It is most fascinating as through the banks, you can see the politics of the time, you can see the succession of times going by, entire lives of countries and societies. That's what I liked a lot with Jean Breua, who died a long time ago. There was something quite moving in that he was the official historian for the Russian Bolshevik Communist party. He was, he is the one who wrote the Que sais-je on the history of the PCB [Bolshevik Communist Party]. And he was forced to rewrite them two or three times. Small alterations, ordered by the party, directly from Moscow. He was, I once saw him at his home, as he invited me to his home - his flat - extremely sad, trying to erase certain things and transform them according to orders. That's the day I started... I seem to remember now... started doubting the possibility of writing history.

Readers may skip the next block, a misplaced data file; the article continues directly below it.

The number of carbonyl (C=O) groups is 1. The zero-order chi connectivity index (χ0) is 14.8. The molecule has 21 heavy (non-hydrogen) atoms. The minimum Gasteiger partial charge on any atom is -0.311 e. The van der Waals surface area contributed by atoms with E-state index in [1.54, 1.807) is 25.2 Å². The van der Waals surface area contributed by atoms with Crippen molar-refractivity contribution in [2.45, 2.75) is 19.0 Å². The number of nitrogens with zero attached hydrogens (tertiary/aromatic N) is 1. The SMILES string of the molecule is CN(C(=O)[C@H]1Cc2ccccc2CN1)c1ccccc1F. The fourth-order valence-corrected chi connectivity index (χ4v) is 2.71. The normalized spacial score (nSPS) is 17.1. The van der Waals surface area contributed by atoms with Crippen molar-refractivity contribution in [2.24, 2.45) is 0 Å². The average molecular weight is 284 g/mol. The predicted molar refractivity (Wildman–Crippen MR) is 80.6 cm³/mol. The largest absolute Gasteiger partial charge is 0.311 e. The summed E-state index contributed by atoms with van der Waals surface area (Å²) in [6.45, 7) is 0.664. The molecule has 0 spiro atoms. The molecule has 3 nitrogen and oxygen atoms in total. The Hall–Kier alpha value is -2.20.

Le choix pour l’histoire, chez moi, c’est fait en khâgne, c’est à dire après avoir passé le baccalauréat. Comme j’étais apparemment assez bon élève on m’a mit en khâgne pour préparer Normale Supérieure. Et en khâgne on rentre… khâgne littéraires, les mathématiques ça s’appelle «la taupe»… la khâgne littéraire il y a la philosophie, lettres classiques, humanités classiques,  et histoire comme… comme choix. Et je crois que ce qui m’a décidé à choisir histoire c’est la personnalité d’un professeur. J’avais un professeur d’histoire merveilleux au lycée de Lakanal… qui s’appelait Jean Breua et qui était à l ‘époque un communiste, c'est-à-dire un  marxiste du point de vue de l’histoire, du point de vue de sa formation d’historien mais un extraordinaire professeur qui nous a donné… qui m’a donné le goût… d’abord qui m’a révélé ce qu’était vraiment… ce qu’était vraiment l’étude historique et qui m’a donné le goût de poursuivre et c’est lui que j’ai vu… qui m’a aidé à passer mes premières examens, ma licence etc. Et c’est grâce à lui je crois que je suis devenu historien, même si plus tard je n’ai pas exercé le métier d’historien ni même de professeur d’histoire. C’était un homme extrêmement méthodique, qui avait toujours… qui réduisait la réalité historique à des plans : premièrement, deuxièmement, troisièmement. Alors cela à quelque chose d’artificiel toujours, parce que la réalité d’une époque, d’une vie quelle qu’elle soit, ne peut pas se mettre à un, deux, trois. Il y a toujours une complexité, bien entendu,  qui fait la vie. Mais là, la merveille de ça c’est que cela permettait de se rappeler. Et il disait toujours: «Je fais un plan, oubliez le. Mais le plan est là pour vous rappeler de quoi nous avons parlé». Et c’était aussi un homme qui, par exemple, et cela nous a  été très utile récemment… je lai revu… à coté du programme officiel de la Sorbonne qu’il fallait suivre pour passer les examens… nous faisait des cours tout à fait inattendu, qu’il imaginait. Pendant toute une année il nous a fait un cours sur l’histoire des banques, en Europe. Ca n’existe pas, il n’y a pas un livre sur l’histoire de banques.  C’est tout à fait fascinant, il a fait un travail considérable, j’ai gardé toutes les notes que j’ai prise de cette époque là, sur la création de notion de banque et toutes la vie de banques aux XIXe siècle et au début du XXe. Vraiment tout à fait fascinant parce qu’au travers des banques on voit les régimes politiques, on voit la succession des époques, on voit toute la vie d’un pays et d’une société. C’est ce que j’avais beaucoup aimé chez Jean Breuat [ ?]  qui est décédé il y a longtemps.  Il y avait quelque chose de pathétique, c’est qu’il était l’historien officiel du parti communiste bolchevique russe. Il avait… C’est lui qui a fait le «Que sais-je» sur l’histoire du  PCB. Et à deux ou trois reprises il a été obligé de corriger ses textes. C’est à dire de retoucher en fonctions des directives du parti, lesquelles venaient bien entendu de Moscou. Il a été… Je l’ai vu une fois chez lui, car il me recevait chez lui,  dans son appartement,  très triste en train de rayer des choses et de les transformer sur ordre. C’est ce jour là, où j’ai commencé….je crois m’en rappeler maintenant… à douter de la possibilité d’écrire l’histoire.